A Peep into a Chilean Wedding

Our chosen profession is planning and directing weddings and events and we love what we do! Still, it’s a pleasure to have the honor to attend weddings as guests. This past week Kate had the great pleasure to fly down to Puerto Montt, Chile to participate in the wedding of a very dear friend. Here is the story of her trip…

“I had the great honor to spend a week with my friend, Isa, in Puerto Montt, Chile, and attend her wedding on September 13. I had been to a wedding in Chile before, but it was very informal and a quiet affair in a church. Most weddings in Chile include drinks and dancing. My friend wanted to demonstrate a different way of conducting a wedding. From the bits and pieces I heard about it before I came down, it promised to be well planned, semi-formal, and very beautiful. You can imagine how curious I was as to how it would unfold.

     When I finally reached my destination I learned that in order to be married, Isa and Lucas needed to participate in two ceremonies: a civil and a religious. The civil ceremony took place the day before the wedding in the building equivalent to our city hall in la sala ceremonia, or ceremony room, conducted by a city official. It was straightforward and to the point. After agreeing to the legal marriage requirements the bride and groom signed the necessary documents along with Isa’s godmother and Lucas’ mother. The city official shook them by the hand and gave them their marriage certificate. Unlike our marriage license in the states, in Chile it is a booklet, very similar to a passport.



The next day came the wedding!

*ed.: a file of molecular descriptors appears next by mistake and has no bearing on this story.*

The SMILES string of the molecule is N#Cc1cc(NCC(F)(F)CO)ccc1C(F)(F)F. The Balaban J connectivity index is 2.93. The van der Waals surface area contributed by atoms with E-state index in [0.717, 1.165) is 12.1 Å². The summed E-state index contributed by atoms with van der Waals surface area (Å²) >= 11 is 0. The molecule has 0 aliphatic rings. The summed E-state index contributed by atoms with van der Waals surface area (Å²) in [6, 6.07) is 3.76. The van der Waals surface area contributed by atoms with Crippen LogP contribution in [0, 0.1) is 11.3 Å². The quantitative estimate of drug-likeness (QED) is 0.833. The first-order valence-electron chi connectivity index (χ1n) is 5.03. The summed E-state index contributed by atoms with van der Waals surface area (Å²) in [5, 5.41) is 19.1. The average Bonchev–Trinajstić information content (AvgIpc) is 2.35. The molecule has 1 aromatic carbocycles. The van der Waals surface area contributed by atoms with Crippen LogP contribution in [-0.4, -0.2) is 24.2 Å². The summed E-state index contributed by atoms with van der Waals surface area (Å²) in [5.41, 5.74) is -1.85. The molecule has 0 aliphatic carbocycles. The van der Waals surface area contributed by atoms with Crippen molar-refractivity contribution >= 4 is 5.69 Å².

The ceremony was so sweet and simple. The bride and groom were attended by their parents and godparents. Since her father officiated the ceremony, the bride was escorted down the aisle by her brother to the soft strains of a guitar strumming “Love Me Tender, Love Me True”. The bride and groom repeated traditional church vows (in Spanish, of course) as they pledged their lives to each other. After this, the ceremony was almost at an end, but there was a pause and we awaited the last two elements. Lucas leaned toward his bride anticipating the salute and then leaned back as it the injunction was not uttered. The officiant almost forgot to announce the kiss. He finally remembered and quickly added, “el beso, por favor” (the kiss, please) and then announced the new marriage. In Chile, couples are known as el matrimonio so-and-so with both the groom and bride’s last names given.

     While the bride and groom had photos taken, guests mingled in an anteroom enjoying sweet mocktails and plentiful heur d’oerves. A photo booth was set up with accessories and a large picture frame so guests could take snapshots themselves.

     When the bride and groom were finished with the photo session we entered the dining room and the wedding director announced the entrance of the newlyweds. The reception was filled with much celebration and joy. In order to occupy our time and provide entertainment in the absence of dancing and drink, we were caught up in a series of toasts, games, and karaoke. There were so many thoughtfully planned details throughout the evening and I loved that guests were able to interact with each other and with the bride and groom. The bride and groom practically courted over cups of coffee and they incorporated that tasty item into the reception by naming tables after specialty coffees (I was seated at the Irlandes) and giving prizes of mugs and saucers with their logo on them. The hours flew by and and when I looked at the clock and saw it was 11:30 I was honestly astonished.





I am so grateful for the opportunity to see my friend married and to experience firsthand a wedding taking place in another country. I have come away with a store of new ideas, some of which you can catch if you follow us on twitter at AYOccasions or on facebook.”


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